High heels on the other hand are traditionally women's wear. I could see men in some kind of platform type shoe. I mean really, if a guy wants to wear high heels who am I to try to stop him. He should do what he wants.
  • Icon Pat 2012/07/10 06:19:42
    Icon
    +1
    That's pretty much how I feel.
  • David William 2012/07/02 07:53:46
    David William
    +1
    Honestly, I don't think we should care. But even as a lefty nut, if I see something that I don't usually see, I will judge it. I won't judge it harshly, probably even positively, but I WILL notice,... it would be unfair to ask me not too. I feel that the staring eyes of strangers might make you feel overly persecuted, which I suspect is why you feel that people are looking down on you. People notice difference, it's not a bad thing, it's just a human design characteristic.
  • Icon David W... 2012/07/02 12:52:52
    Icon
    Good point. Thanks for the input.
  • ZB 2012/07/02 04:44:47
    ZB
    +1
    I've been asking similar questions for years now. The only thing I ever seem to get back as an answer is that that is how society is today. Men are supposed to be masculine and manly all the time. A woman rocking male fashions or styles are considered to be trying to be more "manly", whatever the hell manly is anymore. As for the pics, love the look on the girl, the guy needs to lose the purse and the scoop neck shirt. A different shirt showing less chest would have been more complimentary, IMO.
  • Icon ZB 2012/07/02 04:52:25 (edited)
    Icon
    +1
    Minus the purse I think the guy is pretty masculine looking. He's clearly not trying to pass himself off as effeminate and comes off as confident. I guess I need to start making more outings in heels. LOL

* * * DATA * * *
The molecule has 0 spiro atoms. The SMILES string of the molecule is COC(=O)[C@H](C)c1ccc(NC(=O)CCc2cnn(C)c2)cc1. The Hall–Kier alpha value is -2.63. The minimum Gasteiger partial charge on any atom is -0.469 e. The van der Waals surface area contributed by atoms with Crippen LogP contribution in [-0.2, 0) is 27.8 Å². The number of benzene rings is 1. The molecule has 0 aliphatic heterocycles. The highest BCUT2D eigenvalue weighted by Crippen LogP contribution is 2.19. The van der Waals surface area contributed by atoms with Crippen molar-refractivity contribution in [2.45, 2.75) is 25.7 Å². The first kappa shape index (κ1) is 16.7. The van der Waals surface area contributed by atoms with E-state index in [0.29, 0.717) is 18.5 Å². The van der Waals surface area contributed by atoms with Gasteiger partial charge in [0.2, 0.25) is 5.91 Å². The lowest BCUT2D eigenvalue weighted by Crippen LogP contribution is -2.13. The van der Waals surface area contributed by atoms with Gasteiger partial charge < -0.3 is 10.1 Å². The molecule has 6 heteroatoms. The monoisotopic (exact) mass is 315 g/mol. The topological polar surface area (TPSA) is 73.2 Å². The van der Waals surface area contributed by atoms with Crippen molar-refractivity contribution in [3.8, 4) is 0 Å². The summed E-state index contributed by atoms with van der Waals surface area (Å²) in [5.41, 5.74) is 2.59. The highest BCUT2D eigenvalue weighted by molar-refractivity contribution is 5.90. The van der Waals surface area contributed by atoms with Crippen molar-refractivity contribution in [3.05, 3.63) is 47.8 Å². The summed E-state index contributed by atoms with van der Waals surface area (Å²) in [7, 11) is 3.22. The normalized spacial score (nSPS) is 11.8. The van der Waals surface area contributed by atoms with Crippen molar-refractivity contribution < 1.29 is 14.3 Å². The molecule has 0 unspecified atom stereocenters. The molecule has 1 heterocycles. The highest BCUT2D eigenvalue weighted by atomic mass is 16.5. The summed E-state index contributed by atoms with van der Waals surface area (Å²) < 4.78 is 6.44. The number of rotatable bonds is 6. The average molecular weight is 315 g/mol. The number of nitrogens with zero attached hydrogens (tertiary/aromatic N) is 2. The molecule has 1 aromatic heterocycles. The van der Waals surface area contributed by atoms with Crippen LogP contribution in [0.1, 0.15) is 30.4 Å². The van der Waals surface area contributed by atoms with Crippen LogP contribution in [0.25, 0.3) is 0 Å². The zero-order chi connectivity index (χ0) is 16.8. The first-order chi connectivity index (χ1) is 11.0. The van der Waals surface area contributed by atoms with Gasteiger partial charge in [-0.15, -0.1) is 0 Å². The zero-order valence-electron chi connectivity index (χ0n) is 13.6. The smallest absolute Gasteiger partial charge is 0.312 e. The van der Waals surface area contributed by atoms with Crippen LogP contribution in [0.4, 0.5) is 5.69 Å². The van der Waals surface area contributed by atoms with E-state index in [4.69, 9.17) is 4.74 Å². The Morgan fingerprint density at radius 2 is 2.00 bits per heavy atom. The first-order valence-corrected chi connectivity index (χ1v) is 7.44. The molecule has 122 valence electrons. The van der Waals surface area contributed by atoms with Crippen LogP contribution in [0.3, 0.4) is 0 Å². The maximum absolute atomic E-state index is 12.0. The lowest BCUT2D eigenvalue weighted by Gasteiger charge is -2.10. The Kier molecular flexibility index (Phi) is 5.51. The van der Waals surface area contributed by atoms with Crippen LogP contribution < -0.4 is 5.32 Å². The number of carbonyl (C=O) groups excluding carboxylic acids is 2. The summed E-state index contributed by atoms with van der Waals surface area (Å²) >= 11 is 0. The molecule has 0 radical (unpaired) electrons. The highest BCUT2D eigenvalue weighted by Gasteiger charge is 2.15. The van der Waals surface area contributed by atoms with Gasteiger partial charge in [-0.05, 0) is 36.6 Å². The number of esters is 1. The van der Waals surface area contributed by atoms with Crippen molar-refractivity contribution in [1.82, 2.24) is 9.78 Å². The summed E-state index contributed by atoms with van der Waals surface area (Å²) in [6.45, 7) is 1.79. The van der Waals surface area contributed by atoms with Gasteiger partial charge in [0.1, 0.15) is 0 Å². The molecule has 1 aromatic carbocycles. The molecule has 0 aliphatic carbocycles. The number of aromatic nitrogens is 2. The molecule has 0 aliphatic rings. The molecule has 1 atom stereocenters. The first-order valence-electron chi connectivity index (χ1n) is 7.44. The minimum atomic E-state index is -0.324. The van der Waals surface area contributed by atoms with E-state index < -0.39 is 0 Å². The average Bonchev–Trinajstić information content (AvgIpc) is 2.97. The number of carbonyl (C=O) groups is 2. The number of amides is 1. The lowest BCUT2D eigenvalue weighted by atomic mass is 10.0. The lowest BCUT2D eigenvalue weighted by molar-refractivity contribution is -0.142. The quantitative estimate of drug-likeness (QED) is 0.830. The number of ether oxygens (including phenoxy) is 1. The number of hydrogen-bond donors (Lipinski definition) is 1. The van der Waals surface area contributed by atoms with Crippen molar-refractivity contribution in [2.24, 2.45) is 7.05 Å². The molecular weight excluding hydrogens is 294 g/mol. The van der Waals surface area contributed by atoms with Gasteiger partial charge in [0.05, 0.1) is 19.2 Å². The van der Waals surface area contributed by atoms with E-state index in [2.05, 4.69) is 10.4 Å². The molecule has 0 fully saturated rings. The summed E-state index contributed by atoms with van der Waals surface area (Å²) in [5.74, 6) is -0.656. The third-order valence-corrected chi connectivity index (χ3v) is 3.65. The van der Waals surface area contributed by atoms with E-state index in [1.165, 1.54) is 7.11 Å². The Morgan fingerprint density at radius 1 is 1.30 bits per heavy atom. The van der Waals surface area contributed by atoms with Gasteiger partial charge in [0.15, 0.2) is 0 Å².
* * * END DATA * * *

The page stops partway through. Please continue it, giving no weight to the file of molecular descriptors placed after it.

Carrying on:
• ZB Icon 2014/06/30 02:42:41
    ZB
    +1
    I'd kill myself in heels. I'm willing to try wedges though. If I could find some that weren't five inches high.
  • Lew ZB 2014/06/29 18:28:42 (edited)
    Lew
    +2
    It's kind of ironic that guys can go shirtless at times, but they are considered unmanly when they're wearing low cut or scoop neck tops, seem to be another ridiculous expectation for manhood attiring. Concerning the heels - they are another styling of footwear to be chosen by those desiring to wear them. The truth be told all items of attire are subject to being chosen by those who want such adornments. The labeling and intended use of attire was created by people with their ideas on class or status agendas. When civilization was just starting and attire was little more than the coverings of large leaves or later animal hides, the use of these coverings were for protection from the perceived harmful elements of their environment and for the satisfying of their beliefs on morality. The invention or creation of fabrics for clothing came much later when weaving strands of fiber from the vegetation or furs proved to be more useful and better than attaching large leaves together. I doubt they were concerned with the styling and design of clothes any more than being functionally adaptable, back then.
  • ZB Lew 2014/06/30 02:41:33
    ZB
    True on all counts. I'm and avid skirt, tights, and leggings wearer. If I could, if only wear skirts. My job won't let me. :( Almost all my shoes are women's as well. No heels though. I'd kill myself I think.
  • C-ZAR™, Emperor of the PHÆT 2012/07/02 03:16:58
    C-ZAR™, Emperor of the PHÆT
    Because...she's a WOMAN
    Amber Rose
    Natalie Raitano
  • Icon C-ZAR™,... 2012/07/02 03:20:55
    Icon
    +1
    So girls get a pass because they are girls?
  • C-ZAR™,... Icon 2012/07/02 03:24:56
    C-ZAR™, Emperor of the PHÆT
    +1
    Yes, I mean you can wear them if that's your thing, since it's not the norm, you'll probably be called a cross-dresser, or Transvestite, or people will think you're gay if you are not
  • Icon C-ZAR™,... 2012/07/02 03:41:05
    Icon
    +1
    I doubt anyone would call me gay, maybe crazy but not gay.
  • C-ZAR™,... Icon 2012/07/02 03:45:18
    C-ZAR™, Emperor of the PHÆT
    +1
    Heels look hotter on girls anyway, lol
    sorry dude
  • Icon C-ZAR™,... 2012/07/02 03:46:57
    Icon
    +1
    I couldn't agree with you more on that one.
  • L1 2012/07/02 02:51:44
    L1